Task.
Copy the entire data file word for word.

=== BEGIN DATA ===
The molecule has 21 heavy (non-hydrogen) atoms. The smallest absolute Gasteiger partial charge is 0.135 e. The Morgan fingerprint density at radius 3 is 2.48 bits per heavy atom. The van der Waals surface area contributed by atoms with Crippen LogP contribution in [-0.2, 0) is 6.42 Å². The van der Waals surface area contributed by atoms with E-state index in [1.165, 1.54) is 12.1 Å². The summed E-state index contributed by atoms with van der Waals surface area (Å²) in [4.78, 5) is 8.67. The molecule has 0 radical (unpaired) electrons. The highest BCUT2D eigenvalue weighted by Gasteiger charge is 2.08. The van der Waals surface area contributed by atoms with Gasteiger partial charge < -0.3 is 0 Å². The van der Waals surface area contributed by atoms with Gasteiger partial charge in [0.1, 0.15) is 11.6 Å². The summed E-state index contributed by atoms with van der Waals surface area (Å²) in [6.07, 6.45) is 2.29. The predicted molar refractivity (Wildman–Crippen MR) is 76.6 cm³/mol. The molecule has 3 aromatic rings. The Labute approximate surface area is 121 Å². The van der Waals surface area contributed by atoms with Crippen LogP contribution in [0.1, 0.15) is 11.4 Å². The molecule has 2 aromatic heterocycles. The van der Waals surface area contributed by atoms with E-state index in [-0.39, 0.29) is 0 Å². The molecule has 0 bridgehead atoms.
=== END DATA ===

The molecule has 21 heavy (non-hydrogen) atoms. The smallest absolute Gasteiger partial charge is 0.135 e. The Morgan fingerprint density at radius 3 is 2.48 bits per heavy atom. The van der Waals surface area contributed by atoms with Crippen LogP contribution in [-0.2, 0) is 6.42 Å². The van der Waals surface area contributed by atoms with E-state index in [1.165, 1.54) is 12.1 Å². The summed E-state index contributed by atoms with van der Waals surface area (Å²) in [4.78, 5) is 8.67. The molecule has 0 radical (unpaired) electrons. The highest BCUT2D eigenvalue weighted by Gasteiger charge is 2.08. The van der Waals surface area contributed by atoms with Gasteiger partial charge < -0.3 is 0 Å². The van der Waals surface area contributed by atoms with Gasteiger partial charge in [0.1, 0.15) is 11.6 Å². The summed E-state index contributed by atoms with van der Waals surface area (Å²) in [6.07, 6.45) is 2.29. The predicted molar refractivity (Wildman–Crippen MR) is 76.6 cm³/mol. The molecule has 3 aromatic rings. The Labute approximate surface area is 121 Å². The van der Waals surface area contributed by atoms with Crippen LogP contribution in [0.1, 0.15) is 11.4 Å². The molecule has 2 aromatic heterocycles. The van der Waals surface area contributed by atoms with E-state index in [-0.39, 0.29) is 0 Å². The molecule has 0 bridgehead atoms.